This paper examines the relatively understudied Sino-Tibetan borderland warfare, as well as a series of armed conflicts that occurred among various political groups in southwest China, in the 1930s. Previous works tend to interpret these border wars and armed conflicts as the result of conventional confrontation between China and the British or "British-supported" Tibet. Leaving aside this analytical framework, this paper views the Nationalist "Central Government" in Nanjing, the Tibetan Government in Lhasa, and the southwestern warlords, as three different and independent political groups, all of which sought to profit from various agendas, politically, militarily, and financially. By placing Nanjing, Lhasa and the southwestern warlord regimes in a wider historical context, this study also seeks to draw a clearer political landscape in southwest China in the 1930s by scrutinizing the implications of these border conflicts in terms of modern China's state-building and regime consolidation projects. An interesting and politically ironic fact is that, during the 1930s, as the Nationalist Central government in Nanjing exercised little if any authority in southwest China, the Tibetan Government, the southwestern warlord regimes, and even the Guomindang itself, did not actually reject war to satisfy their respective demands and further their political interests. As a result, what has traditionally been regarded as China's frontier and Tibetan agendas may present some new viewpoints that deserve careful reexamination.
The policy of magnanimity toward Japan after World War II, a strategic political gesture, largely reflected Chiang Kai-shek's hope of reconciliation with the Japanese in the post-war era. Its practical measures included maintaining the emperor-system, not dismembering Japan, and quickly repatriating prisoners of war; however, Chiang did not initially consider canceling war reparations. In other words, since the Cairo conference Chiang had demanded that Japan should pay China reparations in industrial equipment and military goods. During the post-war era, the Nationalist government, through the Far Eastern Commission, began the removal of some Japanese factories for reparations. However, the situation then changed with the Communist takeover of mainland China, and the Nationalist government agreed to give up its reparation claims, which was acknowledged in the peace treaty signed in 1952. It was also the 1949 Communist revolution in China that changed the policy of the United States toward Japan and destroyed the chances of the Nationalist government to seek reparations. Originally, the U. S. had supported reparations, but later it disallowed any of the powers from seeking reparations. The only exception was for other Asian countries to demand symbolic labor service. This definitely destroyed the possibility for the Nationalist government to demand war reparations, and since the mainland was lost to the Communists, it could not even demand symbolic labor service. Chiang Kai-shek also forgave a defeated Japan all its war crimes because of his belief that the Japanese people had not been China's enemies. He believed that China and Japan were fundamentally as close as brothers, and as soon as Japanese militarism perished, Sino-Japanese relations could return to friendship. As well, if a post-war China led Asia in the future, Japan would surely follow, letting bygones be bygones. Chiang thus not only wanted China to decline to take revenge after the war, but also to help Japan rebuild.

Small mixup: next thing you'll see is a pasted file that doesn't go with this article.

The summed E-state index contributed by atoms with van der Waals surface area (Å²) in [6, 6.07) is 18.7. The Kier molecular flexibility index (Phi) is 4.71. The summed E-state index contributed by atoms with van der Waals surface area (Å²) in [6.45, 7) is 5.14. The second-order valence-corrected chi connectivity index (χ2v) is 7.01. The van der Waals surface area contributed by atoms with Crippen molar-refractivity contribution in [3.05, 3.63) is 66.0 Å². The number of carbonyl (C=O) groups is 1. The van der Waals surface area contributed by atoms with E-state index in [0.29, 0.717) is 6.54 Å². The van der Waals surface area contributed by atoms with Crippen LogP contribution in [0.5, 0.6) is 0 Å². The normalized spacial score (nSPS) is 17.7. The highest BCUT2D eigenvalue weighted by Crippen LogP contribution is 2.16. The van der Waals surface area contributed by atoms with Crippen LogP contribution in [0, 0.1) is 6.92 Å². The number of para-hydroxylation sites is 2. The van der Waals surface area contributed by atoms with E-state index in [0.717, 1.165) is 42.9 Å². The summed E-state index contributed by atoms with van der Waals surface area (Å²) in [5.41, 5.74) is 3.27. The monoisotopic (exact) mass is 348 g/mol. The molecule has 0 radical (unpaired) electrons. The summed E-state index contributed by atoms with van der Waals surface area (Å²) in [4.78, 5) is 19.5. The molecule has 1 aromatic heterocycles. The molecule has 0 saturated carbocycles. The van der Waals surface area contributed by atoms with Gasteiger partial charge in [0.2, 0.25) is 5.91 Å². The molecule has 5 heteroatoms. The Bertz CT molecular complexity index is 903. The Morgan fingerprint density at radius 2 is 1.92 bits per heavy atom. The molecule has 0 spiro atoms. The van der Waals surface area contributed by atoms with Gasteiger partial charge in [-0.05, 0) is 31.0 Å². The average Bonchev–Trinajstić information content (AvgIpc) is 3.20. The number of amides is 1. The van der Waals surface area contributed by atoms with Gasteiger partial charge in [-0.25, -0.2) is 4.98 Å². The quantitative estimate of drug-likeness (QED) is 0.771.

In Chiang's view, post-war Sino-Japanese relations could not only move from hostility to friendship, but also the Japanese would follow the lead of China. Prior to the war, both nations shared anti-communist policies, and in the post-war period anti-communism should become an even more powerful glue. In the latter years of the war, before the U. S. had recognized the international communist threat and still advocated strict punishment of Japan, Chiang was determined to follow a policy of magnanimity toward Japan and support the maintenance of the emperor-system and Japan's territorial integrity. In addition to support for the emperor-system and Japan's territorial integrity as part of a long-term plan to deal with the Soviet Union, Chiang also had a more immediate need to cooperate with Japan.